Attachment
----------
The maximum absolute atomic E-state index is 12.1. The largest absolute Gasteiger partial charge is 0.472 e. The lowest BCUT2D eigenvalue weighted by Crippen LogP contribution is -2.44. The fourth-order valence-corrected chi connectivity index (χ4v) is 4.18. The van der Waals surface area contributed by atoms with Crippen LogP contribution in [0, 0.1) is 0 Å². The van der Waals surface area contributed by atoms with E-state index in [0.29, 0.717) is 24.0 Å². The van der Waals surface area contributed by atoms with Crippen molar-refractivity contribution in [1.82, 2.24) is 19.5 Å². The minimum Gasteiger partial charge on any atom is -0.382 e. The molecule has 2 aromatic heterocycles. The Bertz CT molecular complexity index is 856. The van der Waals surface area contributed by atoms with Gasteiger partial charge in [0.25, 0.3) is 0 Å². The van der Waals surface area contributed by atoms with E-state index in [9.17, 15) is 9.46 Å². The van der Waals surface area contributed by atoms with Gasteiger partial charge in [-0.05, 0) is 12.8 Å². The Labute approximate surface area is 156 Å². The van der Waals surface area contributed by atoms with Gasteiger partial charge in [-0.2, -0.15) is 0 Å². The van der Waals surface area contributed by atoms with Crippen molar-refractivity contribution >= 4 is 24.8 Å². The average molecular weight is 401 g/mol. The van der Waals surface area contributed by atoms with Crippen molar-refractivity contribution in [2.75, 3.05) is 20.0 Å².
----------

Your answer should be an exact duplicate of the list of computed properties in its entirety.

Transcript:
The maximum absolute atomic E-state index is 12.1. The largest absolute Gasteiger partial charge is 0.472 e. The lowest BCUT2D eigenvalue weighted by Crippen LogP contribution is -2.44. The fourth-order valence-corrected chi connectivity index (χ4v) is 4.18. The van der Waals surface area contributed by atoms with Crippen LogP contribution in [0, 0.1) is 0 Å². The van der Waals surface area contributed by atoms with E-state index in [0.29, 0.717) is 24.0 Å². The van der Waals surface area contributed by atoms with Crippen molar-refractivity contribution in [1.82, 2.24) is 19.5 Å². The minimum Gasteiger partial charge on any atom is -0.382 e. The molecule has 2 aromatic heterocycles. The Bertz CT molecular complexity index is 856. The van der Waals surface area contributed by atoms with Gasteiger partial charge in [0.25, 0.3) is 0 Å². The van der Waals surface area contributed by atoms with E-state index in [9.17, 15) is 9.46 Å². The van der Waals surface area contributed by atoms with Gasteiger partial charge in [-0.05, 0) is 12.8 Å². The Labute approximate surface area is 156 Å². The van der Waals surface area contributed by atoms with Gasteiger partial charge in [-0.2, -0.15) is 0 Å². The van der Waals surface area contributed by atoms with Crippen molar-refractivity contribution >= 4 is 24.8 Å². The average molecular weight is 401 g/mol. The van der Waals surface area contributed by atoms with Crippen molar-refractivity contribution in [2.75, 3.05) is 20.0 Å².